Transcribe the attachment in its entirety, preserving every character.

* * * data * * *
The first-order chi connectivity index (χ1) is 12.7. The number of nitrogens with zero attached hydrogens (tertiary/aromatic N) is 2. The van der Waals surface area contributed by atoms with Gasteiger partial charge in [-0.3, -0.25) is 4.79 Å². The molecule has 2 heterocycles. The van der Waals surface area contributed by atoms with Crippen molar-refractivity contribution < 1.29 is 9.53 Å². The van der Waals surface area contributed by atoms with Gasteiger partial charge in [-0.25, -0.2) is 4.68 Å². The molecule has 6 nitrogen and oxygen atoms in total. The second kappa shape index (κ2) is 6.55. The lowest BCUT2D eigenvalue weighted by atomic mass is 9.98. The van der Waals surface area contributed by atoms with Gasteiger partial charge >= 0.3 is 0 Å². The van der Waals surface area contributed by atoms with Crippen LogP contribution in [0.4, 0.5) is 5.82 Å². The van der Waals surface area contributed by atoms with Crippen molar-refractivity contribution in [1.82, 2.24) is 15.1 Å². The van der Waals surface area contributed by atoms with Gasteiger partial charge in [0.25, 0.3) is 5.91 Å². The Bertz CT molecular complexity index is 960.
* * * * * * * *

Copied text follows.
The first-order chi connectivity index (χ1) is 12.7. The number of nitrogens with zero attached hydrogens (tertiary/aromatic N) is 2. The van der Waals surface area contributed by atoms with Gasteiger partial charge in [-0.3, -0.25) is 4.79 Å². The molecule has 2 heterocycles. The van der Waals surface area contributed by atoms with Crippen molar-refractivity contribution < 1.29 is 9.53 Å². The van der Waals surface area contributed by atoms with Gasteiger partial charge in [-0.25, -0.2) is 4.68 Å². The molecule has 6 nitrogen and oxygen atoms in total. The second kappa shape index (κ2) is 6.55. The lowest BCUT2D eigenvalue weighted by atomic mass is 9.98. The van der Waals surface area contributed by atoms with Gasteiger partial charge >= 0.3 is 0 Å². The van der Waals surface area contributed by atoms with Crippen LogP contribution in [0.4, 0.5) is 5.82 Å². The van der Waals surface area contributed by atoms with Crippen molar-refractivity contribution in [1.82, 2.24) is 15.1 Å². The van der Waals surface area contributed by atoms with Gasteiger partial charge in [0.25, 0.3) is 5.91 Å². The Bertz CT molecular complexity index is 960.